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Owie! Hundreds of ways to say ‘it hurts’

/ Source: contributor

There may be 50 ways to leave your lover, but there are hundreds of ways to say, “Ow!”

Pain can be stabbing, searing or throbbing. It can be sharp or dull. It can make you tired, depressed or anxious. It can be incapacitating — or only mildly annoying. Millions of Americans are affected by chronic pain, studies show, yet until now it's been difficult for doctors or scientists to understand how much a patient is actually suffering. Now, a computer program that measures and rates pain may help put doctors and their patients on the same page.

Just as a blood sugar test can diagnose diabetes, a standardized scoring system will be able to register the impact of pain on a person’s life, says David Cella, the program’s developer and professor and chair of the department of medical social sciences at Northwestern University.

The computerized test, dubbed Patient-Reported Outcome Measurement Information System(PROMIS), provides a common language for researchers studying the causes of physical pain and its symptoms. In the past, groups of scientists would use different sets of questions to quantify a patient's physical suffering, making it more difficult to compare results. With the push for health care reform, it's becoming more important to show in multiple studies that a therapy works. As a result, more than 1,000 researchers have signed up to try out the new tool.

Along with standard questions about pain intensity and type — the familiar 10-point scale — the computer program probes many more areas that deal with the impact of physical suffering on a person’s quality of life. The complete program has 120 questions specific to pain, as well as hundreds more dealing with anxiety, depression and fatigue. Medical doctors will be able to use a short screening form to gauge a patient's condition.

Cella believes the tool can give a more complete picture of how a patient is doing.

Some of the questions include: Does the pain cause nausea? Does it make you tired? Does it limit your ability to go up stairs? Does it limit your ability to go out with your friends?

“There are literally hundreds of questions you can ask,” says Cella.

Difficult to quantify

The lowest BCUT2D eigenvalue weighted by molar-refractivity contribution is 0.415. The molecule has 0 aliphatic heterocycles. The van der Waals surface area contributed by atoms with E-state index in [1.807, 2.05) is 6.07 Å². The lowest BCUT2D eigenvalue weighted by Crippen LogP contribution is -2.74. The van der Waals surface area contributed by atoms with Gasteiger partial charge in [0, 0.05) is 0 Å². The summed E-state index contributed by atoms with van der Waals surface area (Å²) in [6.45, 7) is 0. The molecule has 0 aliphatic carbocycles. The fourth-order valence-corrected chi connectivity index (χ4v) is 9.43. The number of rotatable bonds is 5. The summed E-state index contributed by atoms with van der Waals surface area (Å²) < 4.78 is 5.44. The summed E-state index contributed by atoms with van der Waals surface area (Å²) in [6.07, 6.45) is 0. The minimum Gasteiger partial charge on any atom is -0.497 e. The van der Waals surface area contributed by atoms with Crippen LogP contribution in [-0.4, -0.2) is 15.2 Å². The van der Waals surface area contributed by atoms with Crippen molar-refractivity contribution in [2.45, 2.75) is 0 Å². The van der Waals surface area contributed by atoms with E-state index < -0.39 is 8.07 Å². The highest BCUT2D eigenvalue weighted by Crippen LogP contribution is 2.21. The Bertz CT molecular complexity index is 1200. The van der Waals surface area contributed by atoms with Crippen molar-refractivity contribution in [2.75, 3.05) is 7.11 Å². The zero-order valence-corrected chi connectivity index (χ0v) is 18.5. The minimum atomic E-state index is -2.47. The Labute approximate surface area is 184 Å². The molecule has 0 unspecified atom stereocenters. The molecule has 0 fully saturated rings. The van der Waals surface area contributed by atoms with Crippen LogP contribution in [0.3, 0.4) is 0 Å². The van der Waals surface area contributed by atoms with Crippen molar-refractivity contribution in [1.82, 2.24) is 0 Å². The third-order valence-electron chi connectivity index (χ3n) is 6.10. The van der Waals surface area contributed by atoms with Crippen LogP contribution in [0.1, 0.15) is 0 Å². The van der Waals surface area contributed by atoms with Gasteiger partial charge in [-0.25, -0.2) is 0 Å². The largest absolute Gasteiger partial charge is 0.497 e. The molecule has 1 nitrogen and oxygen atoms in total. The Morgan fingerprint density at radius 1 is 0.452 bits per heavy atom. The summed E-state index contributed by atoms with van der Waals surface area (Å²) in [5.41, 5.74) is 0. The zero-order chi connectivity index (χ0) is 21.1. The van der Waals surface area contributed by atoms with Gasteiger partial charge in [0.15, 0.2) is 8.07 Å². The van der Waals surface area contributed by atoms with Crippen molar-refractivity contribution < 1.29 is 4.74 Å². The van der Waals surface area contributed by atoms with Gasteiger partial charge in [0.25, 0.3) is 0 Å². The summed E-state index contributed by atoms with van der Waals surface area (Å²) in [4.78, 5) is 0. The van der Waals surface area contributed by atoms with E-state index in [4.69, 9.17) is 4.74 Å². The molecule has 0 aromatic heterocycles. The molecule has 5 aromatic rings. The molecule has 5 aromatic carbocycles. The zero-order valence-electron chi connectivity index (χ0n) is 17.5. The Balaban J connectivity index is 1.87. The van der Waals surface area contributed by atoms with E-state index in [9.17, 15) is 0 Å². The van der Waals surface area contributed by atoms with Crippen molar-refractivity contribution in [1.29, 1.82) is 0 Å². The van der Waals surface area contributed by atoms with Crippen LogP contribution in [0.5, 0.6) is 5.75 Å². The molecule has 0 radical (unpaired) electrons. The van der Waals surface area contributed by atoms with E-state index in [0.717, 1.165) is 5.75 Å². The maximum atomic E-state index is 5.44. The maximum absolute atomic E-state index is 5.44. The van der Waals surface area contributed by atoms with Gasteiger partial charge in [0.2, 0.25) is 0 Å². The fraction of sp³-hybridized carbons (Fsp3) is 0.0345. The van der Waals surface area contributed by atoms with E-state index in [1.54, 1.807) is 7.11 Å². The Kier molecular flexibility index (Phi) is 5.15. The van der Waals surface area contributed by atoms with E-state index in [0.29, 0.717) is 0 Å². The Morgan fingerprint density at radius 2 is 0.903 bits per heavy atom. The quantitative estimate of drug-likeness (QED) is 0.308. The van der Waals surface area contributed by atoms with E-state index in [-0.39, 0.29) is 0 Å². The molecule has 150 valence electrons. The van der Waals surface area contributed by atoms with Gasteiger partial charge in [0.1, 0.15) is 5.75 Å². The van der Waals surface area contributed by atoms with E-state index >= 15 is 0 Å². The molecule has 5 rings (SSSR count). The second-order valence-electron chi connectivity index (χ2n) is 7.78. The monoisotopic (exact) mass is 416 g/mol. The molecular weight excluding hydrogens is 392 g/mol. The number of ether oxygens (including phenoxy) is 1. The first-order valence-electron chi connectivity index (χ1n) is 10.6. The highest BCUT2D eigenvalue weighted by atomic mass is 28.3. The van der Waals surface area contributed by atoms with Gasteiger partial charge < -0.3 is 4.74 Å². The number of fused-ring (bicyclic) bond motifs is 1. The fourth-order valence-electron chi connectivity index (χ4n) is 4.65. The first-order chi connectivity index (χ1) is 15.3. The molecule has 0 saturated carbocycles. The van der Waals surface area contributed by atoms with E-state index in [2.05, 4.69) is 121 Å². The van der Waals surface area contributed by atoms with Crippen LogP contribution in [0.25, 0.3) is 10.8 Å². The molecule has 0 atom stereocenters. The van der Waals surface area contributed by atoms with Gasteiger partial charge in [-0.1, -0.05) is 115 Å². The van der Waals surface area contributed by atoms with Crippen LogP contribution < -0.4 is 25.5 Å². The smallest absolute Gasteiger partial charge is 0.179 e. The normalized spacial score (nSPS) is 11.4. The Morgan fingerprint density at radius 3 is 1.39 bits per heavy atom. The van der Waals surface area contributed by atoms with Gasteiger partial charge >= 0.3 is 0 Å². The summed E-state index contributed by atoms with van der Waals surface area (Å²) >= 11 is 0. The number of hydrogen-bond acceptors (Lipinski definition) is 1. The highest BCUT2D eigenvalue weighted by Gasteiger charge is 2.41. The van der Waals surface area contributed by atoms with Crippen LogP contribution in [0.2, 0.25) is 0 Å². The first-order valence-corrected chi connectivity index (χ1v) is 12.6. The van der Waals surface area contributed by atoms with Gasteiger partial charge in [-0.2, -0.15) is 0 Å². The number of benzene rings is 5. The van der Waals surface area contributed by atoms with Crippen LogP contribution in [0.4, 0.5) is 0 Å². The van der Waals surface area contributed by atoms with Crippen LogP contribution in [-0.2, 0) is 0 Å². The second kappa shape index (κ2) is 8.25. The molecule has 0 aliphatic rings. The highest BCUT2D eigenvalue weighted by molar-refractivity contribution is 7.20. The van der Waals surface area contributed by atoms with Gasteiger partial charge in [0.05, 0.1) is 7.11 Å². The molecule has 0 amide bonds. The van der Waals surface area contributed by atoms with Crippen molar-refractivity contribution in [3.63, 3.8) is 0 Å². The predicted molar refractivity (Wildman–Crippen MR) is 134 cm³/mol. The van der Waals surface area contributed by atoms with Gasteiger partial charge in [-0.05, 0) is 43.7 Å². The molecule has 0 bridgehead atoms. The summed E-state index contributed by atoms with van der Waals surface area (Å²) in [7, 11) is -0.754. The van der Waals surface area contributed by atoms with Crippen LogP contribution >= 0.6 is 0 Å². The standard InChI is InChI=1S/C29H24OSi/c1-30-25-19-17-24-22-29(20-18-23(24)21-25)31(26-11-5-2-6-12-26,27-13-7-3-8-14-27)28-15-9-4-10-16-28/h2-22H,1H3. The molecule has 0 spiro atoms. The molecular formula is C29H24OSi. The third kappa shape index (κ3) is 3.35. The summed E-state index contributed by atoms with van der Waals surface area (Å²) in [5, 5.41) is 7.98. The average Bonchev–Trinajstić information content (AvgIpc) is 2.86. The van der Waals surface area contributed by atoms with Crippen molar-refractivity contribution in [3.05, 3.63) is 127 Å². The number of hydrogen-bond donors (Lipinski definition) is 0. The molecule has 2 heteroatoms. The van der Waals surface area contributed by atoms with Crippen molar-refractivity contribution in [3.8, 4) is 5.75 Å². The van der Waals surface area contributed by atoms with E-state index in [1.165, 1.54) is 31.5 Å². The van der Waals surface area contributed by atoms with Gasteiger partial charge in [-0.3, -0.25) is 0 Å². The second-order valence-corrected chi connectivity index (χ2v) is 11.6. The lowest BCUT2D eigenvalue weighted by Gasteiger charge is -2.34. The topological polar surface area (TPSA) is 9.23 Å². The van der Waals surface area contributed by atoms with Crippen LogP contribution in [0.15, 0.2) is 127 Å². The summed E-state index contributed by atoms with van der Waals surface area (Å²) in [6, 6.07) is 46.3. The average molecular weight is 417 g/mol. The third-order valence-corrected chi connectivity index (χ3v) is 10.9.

Everybody experiences and copes with pain differently. One person may feel only a little discomfort, but resists performing daily chores such as unloading groceries for fear of making it worse. Another may report significant joint pain, but still go full speed on the treadmill.

“First, you have to recognize that the sensation of pain is a combination of physical and emotional and psychological experiences,” says Dr. Nirmala Abraham Hidalgo, an assistant professor of pain medicine at the University of California at Los Angeles.

Beyond that, people are calibrated differently when it comes to how they perceive pain. “A pain level of ‘2’ for me might be a ‘9’ or ‘10’ for someone who doesn’t have the same coping skills or threshold for pain,” Hildago explains. “I grew up as a tom boy and played a lot of sports. So I learned to shake it off so I could keep playing. I [didn’t] want the pain to slow me down.”

Traditional pain intensity scales give a baseline for a particular patient, says Dr. Doris K. Cope, professor and vice chair for pain medicine at the University of Pittsburgh School of Medicine. When a patient is asked to rate pain intensity on a scale of zero to 10, it's a way to compare the patient's response after receiving treatment and to determine whether a particular therapy is working. But one patient's responses can't be compared to another's.

Because the computer tool is so comprehensive, it can give physicians a clearer idea of how well therapies are working, says Dr. Michael Ashburn, professor and director of pain medicine and palliative care at the University of Pennsylvania School of Medicine. “You’re looking at the multi-dimensional aspect of pain, not just its intensity,” he explains. “So, if you’re looking at whether a therapy works for back pain, you’re getting information on physical and emotional functioning as well as the pain itself.”

Having a detailed assessment tool may also help doctors identify patients who might have otherwise slipped through the cracks because they scored low on the pain scale, Cella explains.

“It can be a flag that this person has pain,” he said.

And that's a step closer to relief.

Linda Carroll is a health and science writer living in New Jersey. Her work has appeared in The New York Times, Newsday, Health magazine and SmartMoney.